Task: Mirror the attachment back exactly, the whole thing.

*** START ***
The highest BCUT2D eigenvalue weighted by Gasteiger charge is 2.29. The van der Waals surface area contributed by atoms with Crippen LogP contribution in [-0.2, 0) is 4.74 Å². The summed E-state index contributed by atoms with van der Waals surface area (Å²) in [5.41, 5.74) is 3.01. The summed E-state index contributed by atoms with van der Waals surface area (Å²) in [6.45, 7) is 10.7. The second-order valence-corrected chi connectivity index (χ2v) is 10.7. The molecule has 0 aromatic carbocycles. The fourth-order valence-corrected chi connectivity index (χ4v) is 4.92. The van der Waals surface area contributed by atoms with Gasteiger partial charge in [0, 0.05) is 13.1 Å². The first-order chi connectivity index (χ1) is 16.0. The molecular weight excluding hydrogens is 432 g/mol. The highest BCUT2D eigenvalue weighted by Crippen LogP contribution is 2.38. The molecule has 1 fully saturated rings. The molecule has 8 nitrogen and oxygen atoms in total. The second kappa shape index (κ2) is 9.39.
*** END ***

The highest BCUT2D eigenvalue weighted by Gasteiger charge is 2.29. The van der Waals surface area contributed by atoms with Crippen LogP contribution in [-0.2, 0) is 4.74 Å². The summed E-state index contributed by atoms with van der Waals surface area (Å²) in [5.41, 5.74) is 3.01. The summed E-state index contributed by atoms with van der Waals surface area (Å²) in [6.45, 7) is 10.7. The second-order valence-corrected chi connectivity index (χ2v) is 10.7. The molecule has 0 aromatic carbocycles. The fourth-order valence-corrected chi connectivity index (χ4v) is 4.92. The van der Waals surface area contributed by atoms with Gasteiger partial charge in [0, 0.05) is 13.1 Å². The first-order chi connectivity index (χ1) is 16.0. The molecular weight excluding hydrogens is 432 g/mol. The highest BCUT2D eigenvalue weighted by Crippen LogP contribution is 2.38. The molecule has 1 fully saturated rings. The molecule has 8 nitrogen and oxygen atoms in total. The second kappa shape index (κ2) is 9.39.